Residents seek transparency and accountability as new Vallejo police chief is announced

The Vallejo Police Department, after years of turmoil, is getting a new police chief.

Shawny Williams was chosen among five finalists, and almost 50 applicants to lead the embattled department, beset by lawsuits and community unrest.

Williams is the first African American to lead the department.

The previous chief retired under intense criticism as Vallejo has paid out millions of dollars in settlements for wrongful deaths and excessive force by officers.

"I'm 65 years old and I grew up here," said Diana Johnson, enjoying the music of a downtown arts festival Friday evening.

The new chief, she says, needs to build trust. "Police officers need to be more humble and more generous to the public instead of accusing everybody of things they didn't do," said Johnson.

Shawny Williams has been with the San Jose Police Department more than 26 years - rising from an officer to Deputy Chief.

In a statement, he said he was humbled and honored to be chosen and looked forward to "tackling challenges together."

"We have had some hurt, we have had some pain, and this is the start of beginning to heal," said Vallejo Mayor Bob Sampayan, who retired as a Sergeant at Vallejo police department.

Vallejo's city manager made the final selection, but Sampayan says community workshops helped hone the qualities people wanted.

And in final interviews involving a citizen panel, Williams sailed to the top.

"His idea of community spirit, community involvement, very strong on being out in the community and that's what we need in our new police chief," said Sampayan.

But police watchdogs wonder if William's hiring is really a turning point.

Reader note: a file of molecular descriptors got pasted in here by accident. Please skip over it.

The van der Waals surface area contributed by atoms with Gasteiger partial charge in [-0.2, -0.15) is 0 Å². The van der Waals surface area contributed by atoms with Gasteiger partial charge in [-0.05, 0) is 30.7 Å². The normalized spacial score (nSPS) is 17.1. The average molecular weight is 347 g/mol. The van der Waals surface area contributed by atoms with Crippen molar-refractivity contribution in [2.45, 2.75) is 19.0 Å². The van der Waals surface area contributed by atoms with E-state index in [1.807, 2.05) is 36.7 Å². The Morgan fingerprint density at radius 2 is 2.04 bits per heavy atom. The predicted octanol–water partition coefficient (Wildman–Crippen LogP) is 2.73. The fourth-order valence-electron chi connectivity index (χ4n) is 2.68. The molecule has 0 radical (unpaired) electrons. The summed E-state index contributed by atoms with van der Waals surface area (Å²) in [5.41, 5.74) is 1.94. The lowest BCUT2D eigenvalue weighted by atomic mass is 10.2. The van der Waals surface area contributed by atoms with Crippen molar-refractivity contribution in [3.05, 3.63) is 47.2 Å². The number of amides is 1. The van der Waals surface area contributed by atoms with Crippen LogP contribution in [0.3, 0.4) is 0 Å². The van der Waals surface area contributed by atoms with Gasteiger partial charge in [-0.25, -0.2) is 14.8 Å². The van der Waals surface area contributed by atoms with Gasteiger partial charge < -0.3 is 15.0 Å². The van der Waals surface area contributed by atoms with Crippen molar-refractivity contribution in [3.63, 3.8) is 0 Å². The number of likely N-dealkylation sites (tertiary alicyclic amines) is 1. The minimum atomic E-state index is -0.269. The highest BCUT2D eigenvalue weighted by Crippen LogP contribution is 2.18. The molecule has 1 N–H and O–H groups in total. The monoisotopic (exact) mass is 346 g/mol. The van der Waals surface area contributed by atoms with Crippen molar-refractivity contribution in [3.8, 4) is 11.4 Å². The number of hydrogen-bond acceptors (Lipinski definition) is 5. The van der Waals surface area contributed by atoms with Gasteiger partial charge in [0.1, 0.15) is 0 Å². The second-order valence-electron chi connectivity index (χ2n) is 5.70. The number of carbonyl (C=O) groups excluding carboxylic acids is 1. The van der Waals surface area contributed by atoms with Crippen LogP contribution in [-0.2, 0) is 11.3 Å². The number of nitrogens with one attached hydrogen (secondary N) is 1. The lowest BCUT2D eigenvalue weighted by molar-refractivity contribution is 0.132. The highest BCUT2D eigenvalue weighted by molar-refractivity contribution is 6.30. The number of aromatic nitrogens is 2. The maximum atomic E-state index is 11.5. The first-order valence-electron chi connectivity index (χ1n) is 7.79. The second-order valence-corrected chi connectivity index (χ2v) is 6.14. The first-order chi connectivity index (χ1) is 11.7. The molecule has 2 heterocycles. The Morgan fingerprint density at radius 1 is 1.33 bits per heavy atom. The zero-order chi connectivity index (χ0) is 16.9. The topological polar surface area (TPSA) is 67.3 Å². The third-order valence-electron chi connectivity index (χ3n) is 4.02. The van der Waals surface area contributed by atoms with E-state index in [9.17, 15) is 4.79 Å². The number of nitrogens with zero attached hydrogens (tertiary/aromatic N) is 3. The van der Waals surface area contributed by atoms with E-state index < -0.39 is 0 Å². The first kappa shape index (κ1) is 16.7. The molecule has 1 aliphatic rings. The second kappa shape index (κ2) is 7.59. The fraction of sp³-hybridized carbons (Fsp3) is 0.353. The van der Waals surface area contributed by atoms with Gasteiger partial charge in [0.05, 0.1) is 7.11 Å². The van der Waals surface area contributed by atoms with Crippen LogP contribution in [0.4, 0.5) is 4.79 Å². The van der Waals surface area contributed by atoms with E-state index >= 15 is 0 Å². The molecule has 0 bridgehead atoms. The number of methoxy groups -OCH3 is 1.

"I feel like now we're going to be guinea pigs," said civil rights attorney Melissa Nold. "I hope he does a great job but he's not tested in any way."

Nold represents many families who claim loved ones have been wrongfully abused or killed by officers.

Some incidents were captured on police body-cameras, others on cell phones, and some occurred off-duty as well as while in uniform.

"It's beyond the people who have been killed. It's the daily disrespects, the arrests that shouldn't have happened, and the racial profiling," said Nold.

She would have preferred a candidate who has already been a chief, and reformed a department.

"A strong chief has the ability to demand discipline which is our biggest problem in Vallejo - things going on that nobody is getting in trouble for."

Some young people who have grown up in Vallejo can't remember when police relations were ever good.

"I don't have any kind of criminal background but I'm fearful for my own self because of my skin color or my age range," said Naitesha Silas, 23. "Because of what I've seen happen around me, I feel safer if I don't call the police."

And when Williams takes the reins in November, he will also be saddled with high crime rates.

"I live on an active corner and I see a lot of what happens close and personal," said resident Phil Bandy, watching as two police cruisers stopped on his block, lights flashing.

Bandy hopes that along with transparency and accountability, the new chief can make the community safer.

"We need officers with the personal touch, but they live in a pretty harsh environment," said Bandy. "It's dangerous here, for what they do."

Williams will earn an annual salary of $261,000.

The U.S. Department of Justice, already invited to evaluate the department's policies and practices, may still come and advise as Williams takes over.